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Fine roots acquire essential soil resources and mediate biogeochemical cycling in terrestrial ecosystems. Estimates of carbon and nutrient allocation to build and maintain these structures remain uncertain because of the challenges of consistently measuring and interpreting fine-root systems. Traditionally, fine roots have been defined as all roots ≤ 2 mm(More)
The degree to which rising atmospheric CO(2) will be offset by carbon (C) sequestration in forests depends in part on the capacity of trees and soil microbes to make physiological adjustments that can alleviate resource limitation. Here, we show for the first time that mature trees exposed to CO(2) enrichment increase the release of soluble C from roots to(More)
Understanding the mechanisms by which invasive plants maintain dominance is essential to achieving long-term restoration goals. While many reports have suggested invasive plants alter resource availability, experimental tests of feedbacks between invasive plants and soil resources are lacking. We used field observations and experimental manipulations to(More)
The earth's future climate state is highly dependent upon changes in terrestrial C storage in response to rising concentrations of atmospheric CO₂. Here we show that consistently enhanced rates of net primary production (NPP) are sustained by a C-cascade through the root-microbe-soil system; increases in the flux of C belowground under elevated CO₂(More)
Understanding the context dependence of ecosystem responses to global changes requires the development of new conceptual frameworks. Here we propose a framework for considering how tree species and their mycorrhizal associates differentially couple carbon (C) and nutrient cycles in temperate forests. Given that tree species predominantly associate with a(More)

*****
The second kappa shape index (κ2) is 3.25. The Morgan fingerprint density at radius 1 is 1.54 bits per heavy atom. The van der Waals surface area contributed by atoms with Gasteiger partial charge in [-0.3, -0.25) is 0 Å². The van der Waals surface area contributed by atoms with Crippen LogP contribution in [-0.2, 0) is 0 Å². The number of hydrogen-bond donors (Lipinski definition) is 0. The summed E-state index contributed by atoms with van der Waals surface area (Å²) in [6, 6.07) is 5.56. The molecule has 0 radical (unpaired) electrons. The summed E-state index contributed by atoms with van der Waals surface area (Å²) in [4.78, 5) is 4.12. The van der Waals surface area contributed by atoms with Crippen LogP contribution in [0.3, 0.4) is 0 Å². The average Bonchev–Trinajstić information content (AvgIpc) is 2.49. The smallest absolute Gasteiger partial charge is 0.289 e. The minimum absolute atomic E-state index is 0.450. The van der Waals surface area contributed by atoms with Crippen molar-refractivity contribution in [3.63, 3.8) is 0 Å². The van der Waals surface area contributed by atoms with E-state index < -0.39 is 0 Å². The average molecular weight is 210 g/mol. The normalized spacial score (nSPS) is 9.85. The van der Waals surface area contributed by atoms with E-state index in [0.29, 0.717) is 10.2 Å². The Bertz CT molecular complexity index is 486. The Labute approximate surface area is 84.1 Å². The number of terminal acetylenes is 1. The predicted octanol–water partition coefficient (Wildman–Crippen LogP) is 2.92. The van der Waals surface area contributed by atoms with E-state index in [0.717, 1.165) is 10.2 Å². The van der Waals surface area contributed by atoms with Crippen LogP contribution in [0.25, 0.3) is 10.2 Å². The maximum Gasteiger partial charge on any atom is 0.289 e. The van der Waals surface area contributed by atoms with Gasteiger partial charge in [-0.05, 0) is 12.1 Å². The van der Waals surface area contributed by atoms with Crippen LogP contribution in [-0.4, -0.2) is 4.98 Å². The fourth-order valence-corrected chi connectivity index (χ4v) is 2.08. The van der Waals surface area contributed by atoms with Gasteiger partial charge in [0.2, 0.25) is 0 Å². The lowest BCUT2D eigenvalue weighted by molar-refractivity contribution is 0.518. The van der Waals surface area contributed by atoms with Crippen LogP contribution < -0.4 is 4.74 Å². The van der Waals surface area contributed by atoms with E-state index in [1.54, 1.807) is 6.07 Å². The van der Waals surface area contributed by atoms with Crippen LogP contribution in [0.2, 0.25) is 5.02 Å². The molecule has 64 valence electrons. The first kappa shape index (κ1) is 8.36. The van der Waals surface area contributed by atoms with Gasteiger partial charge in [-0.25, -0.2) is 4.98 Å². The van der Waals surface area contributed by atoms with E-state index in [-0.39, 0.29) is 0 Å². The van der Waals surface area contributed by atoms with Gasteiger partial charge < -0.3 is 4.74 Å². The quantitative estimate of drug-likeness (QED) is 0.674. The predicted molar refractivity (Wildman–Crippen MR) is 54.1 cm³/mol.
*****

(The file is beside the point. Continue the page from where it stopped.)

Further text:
1. Soluble root exudates are notoriously difficult to collect in non-hydroponic systems because they are released in a narrow zone around roots and are rapidly assimilated by rhizosphere microbes. This has substantially limited our understanding of their rates of release and chemical composition in situ , and by extension, their ecological significance. 2.(More)
A common finding in multiple CO(2) enrichment experiments in forests is the lack of soil carbon (C) accumulation owing to microbial priming of 'old' soil organic matter (SOM). However, soil C losses may also result from the accelerated turnover of 'young' microbial tissues that are rich in nitrogen (N) relative to bulk SOM. We measured root-induced changes(More)
The rhizosphere priming effect (RPE) is a mechanism by which plants interact with soil functions. The large impact of the RPE on soil organic matter decomposition rates (from 50% reduction to 380% increase) warrants similar attention to that being paid to climatic controls on ecosystem functions. Furthermore, global increases in atmospheric CO2(More)
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